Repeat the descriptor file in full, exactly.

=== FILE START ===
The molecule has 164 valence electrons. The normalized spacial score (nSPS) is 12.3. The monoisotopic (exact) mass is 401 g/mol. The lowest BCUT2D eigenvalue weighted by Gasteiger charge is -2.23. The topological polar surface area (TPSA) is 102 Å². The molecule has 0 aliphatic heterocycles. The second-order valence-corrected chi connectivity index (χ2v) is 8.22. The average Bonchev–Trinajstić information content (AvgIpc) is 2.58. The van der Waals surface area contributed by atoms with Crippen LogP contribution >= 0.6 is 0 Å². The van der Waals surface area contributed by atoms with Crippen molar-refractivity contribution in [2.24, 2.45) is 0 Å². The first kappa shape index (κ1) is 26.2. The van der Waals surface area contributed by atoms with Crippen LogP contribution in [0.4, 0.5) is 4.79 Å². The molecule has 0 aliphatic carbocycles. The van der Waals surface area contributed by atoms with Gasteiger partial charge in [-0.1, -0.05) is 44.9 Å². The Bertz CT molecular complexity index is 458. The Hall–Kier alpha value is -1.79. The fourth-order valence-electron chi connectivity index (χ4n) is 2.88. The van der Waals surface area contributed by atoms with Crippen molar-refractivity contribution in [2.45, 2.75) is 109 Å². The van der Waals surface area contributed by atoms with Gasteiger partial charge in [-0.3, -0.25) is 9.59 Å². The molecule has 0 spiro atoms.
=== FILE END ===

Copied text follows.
The molecule has 164 valence electrons. The normalized spacial score (nSPS) is 12.3. The monoisotopic (exact) mass is 401 g/mol. The lowest BCUT2D eigenvalue weighted by Gasteiger charge is -2.23. The topological polar surface area (TPSA) is 102 Å². The molecule has 0 aliphatic heterocycles. The second-order valence-corrected chi connectivity index (χ2v) is 8.22. The average Bonchev–Trinajstić information content (AvgIpc) is 2.58. The van der Waals surface area contributed by atoms with Crippen LogP contribution >= 0.6 is 0 Å². The van der Waals surface area contributed by atoms with Crippen molar-refractivity contribution in [2.24, 2.45) is 0 Å². The first kappa shape index (κ1) is 26.2. The van der Waals surface area contributed by atoms with Crippen LogP contribution in [0.4, 0.5) is 4.79 Å². The molecule has 0 aliphatic carbocycles. The van der Waals surface area contributed by atoms with Gasteiger partial charge in [-0.1, -0.05) is 44.9 Å². The Bertz CT molecular complexity index is 458. The Hall–Kier alpha value is -1.79. The fourth-order valence-electron chi connectivity index (χ4n) is 2.88. The van der Waals surface area contributed by atoms with Crippen molar-refractivity contribution in [2.45, 2.75) is 109 Å². The van der Waals surface area contributed by atoms with Gasteiger partial charge in [-0.3, -0.25) is 9.59 Å². The molecule has 0 spiro atoms.